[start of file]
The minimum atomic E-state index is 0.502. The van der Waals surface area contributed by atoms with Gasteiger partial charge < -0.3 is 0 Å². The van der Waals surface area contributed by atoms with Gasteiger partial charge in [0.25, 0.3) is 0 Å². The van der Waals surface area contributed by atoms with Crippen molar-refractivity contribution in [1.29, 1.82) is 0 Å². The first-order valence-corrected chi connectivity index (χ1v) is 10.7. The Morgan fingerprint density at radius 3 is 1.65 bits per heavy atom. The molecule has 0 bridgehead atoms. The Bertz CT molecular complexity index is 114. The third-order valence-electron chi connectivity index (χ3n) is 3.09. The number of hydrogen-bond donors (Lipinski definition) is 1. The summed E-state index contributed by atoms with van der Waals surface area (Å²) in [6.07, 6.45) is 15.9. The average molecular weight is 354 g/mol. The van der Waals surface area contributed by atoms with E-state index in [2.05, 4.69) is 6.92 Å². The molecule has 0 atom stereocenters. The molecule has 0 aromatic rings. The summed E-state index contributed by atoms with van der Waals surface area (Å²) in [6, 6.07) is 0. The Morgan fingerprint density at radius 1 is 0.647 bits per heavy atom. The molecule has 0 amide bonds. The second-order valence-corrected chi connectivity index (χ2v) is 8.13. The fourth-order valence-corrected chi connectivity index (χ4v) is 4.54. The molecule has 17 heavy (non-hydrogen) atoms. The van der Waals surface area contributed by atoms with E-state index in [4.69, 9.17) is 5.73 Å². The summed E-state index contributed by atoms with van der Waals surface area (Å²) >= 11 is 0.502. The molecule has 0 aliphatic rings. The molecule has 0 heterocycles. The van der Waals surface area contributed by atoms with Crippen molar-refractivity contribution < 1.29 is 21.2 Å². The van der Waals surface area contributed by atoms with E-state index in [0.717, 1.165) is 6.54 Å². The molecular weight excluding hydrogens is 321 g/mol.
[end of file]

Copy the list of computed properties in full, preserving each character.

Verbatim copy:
The minimum atomic E-state index is 0.502. The van der Waals surface area contributed by atoms with Gasteiger partial charge < -0.3 is 0 Å². The van der Waals surface area contributed by atoms with Gasteiger partial charge in [0.25, 0.3) is 0 Å². The van der Waals surface area contributed by atoms with Crippen molar-refractivity contribution in [1.29, 1.82) is 0 Å². The first-order valence-corrected chi connectivity index (χ1v) is 10.7. The Morgan fingerprint density at radius 3 is 1.65 bits per heavy atom. The molecule has 0 bridgehead atoms. The Bertz CT molecular complexity index is 114. The third-order valence-electron chi connectivity index (χ3n) is 3.09. The number of hydrogen-bond donors (Lipinski definition) is 1. The summed E-state index contributed by atoms with van der Waals surface area (Å²) in [6.07, 6.45) is 15.9. The average molecular weight is 354 g/mol. The van der Waals surface area contributed by atoms with E-state index in [2.05, 4.69) is 6.92 Å². The molecule has 0 atom stereocenters. The molecule has 0 aromatic rings. The summed E-state index contributed by atoms with van der Waals surface area (Å²) in [6, 6.07) is 0. The Morgan fingerprint density at radius 1 is 0.647 bits per heavy atom. The molecule has 0 amide bonds. The second-order valence-corrected chi connectivity index (χ2v) is 8.13. The fourth-order valence-corrected chi connectivity index (χ4v) is 4.54. The molecule has 17 heavy (non-hydrogen) atoms. The van der Waals surface area contributed by atoms with E-state index in [4.69, 9.17) is 5.73 Å². The summed E-state index contributed by atoms with van der Waals surface area (Å²) >= 11 is 0.502. The molecule has 0 aliphatic rings. The molecule has 0 heterocycles. The van der Waals surface area contributed by atoms with Crippen molar-refractivity contribution < 1.29 is 21.2 Å². The van der Waals surface area contributed by atoms with E-state index in [0.717, 1.165) is 6.54 Å². The molecular weight excluding hydrogens is 321 g/mol.